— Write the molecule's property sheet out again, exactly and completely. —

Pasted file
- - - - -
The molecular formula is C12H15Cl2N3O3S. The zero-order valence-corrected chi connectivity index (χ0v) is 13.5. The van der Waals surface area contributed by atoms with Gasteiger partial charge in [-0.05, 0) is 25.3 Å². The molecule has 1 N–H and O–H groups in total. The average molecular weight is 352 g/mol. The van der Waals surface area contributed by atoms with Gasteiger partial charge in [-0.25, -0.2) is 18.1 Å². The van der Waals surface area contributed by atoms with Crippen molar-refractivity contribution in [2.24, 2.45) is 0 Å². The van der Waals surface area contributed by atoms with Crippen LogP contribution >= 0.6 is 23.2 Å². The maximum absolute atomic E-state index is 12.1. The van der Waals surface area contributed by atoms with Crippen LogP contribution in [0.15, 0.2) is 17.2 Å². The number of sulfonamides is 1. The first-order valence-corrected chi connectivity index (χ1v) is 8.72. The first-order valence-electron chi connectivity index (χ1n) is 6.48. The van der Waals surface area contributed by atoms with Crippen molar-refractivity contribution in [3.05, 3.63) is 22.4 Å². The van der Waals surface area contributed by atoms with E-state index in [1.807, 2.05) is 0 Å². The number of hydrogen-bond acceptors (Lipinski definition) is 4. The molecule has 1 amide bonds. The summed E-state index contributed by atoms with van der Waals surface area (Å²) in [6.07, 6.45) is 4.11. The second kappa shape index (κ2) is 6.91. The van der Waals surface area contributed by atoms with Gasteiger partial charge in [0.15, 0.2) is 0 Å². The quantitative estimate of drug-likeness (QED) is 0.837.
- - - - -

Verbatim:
The molecular formula is C12H15Cl2N3O3S. The zero-order valence-corrected chi connectivity index (χ0v) is 13.5. The van der Waals surface area contributed by atoms with Gasteiger partial charge in [-0.05, 0) is 25.3 Å². The molecule has 1 N–H and O–H groups in total. The average molecular weight is 352 g/mol. The van der Waals surface area contributed by atoms with Gasteiger partial charge in [-0.25, -0.2) is 18.1 Å². The van der Waals surface area contributed by atoms with Crippen molar-refractivity contribution in [2.24, 2.45) is 0 Å². The van der Waals surface area contributed by atoms with Crippen LogP contribution >= 0.6 is 23.2 Å². The maximum absolute atomic E-state index is 12.1. The van der Waals surface area contributed by atoms with Crippen LogP contribution in [0.15, 0.2) is 17.2 Å². The number of sulfonamides is 1. The first-order valence-corrected chi connectivity index (χ1v) is 8.72. The first-order valence-electron chi connectivity index (χ1n) is 6.48. The van der Waals surface area contributed by atoms with Crippen molar-refractivity contribution in [3.05, 3.63) is 22.4 Å². The van der Waals surface area contributed by atoms with E-state index in [1.807, 2.05) is 0 Å². The number of hydrogen-bond acceptors (Lipinski definition) is 4. The molecule has 1 amide bonds. The summed E-state index contributed by atoms with van der Waals surface area (Å²) in [6.07, 6.45) is 4.11. The second kappa shape index (κ2) is 6.91. The van der Waals surface area contributed by atoms with Gasteiger partial charge in [0.15, 0.2) is 0 Å². The quantitative estimate of drug-likeness (QED) is 0.837.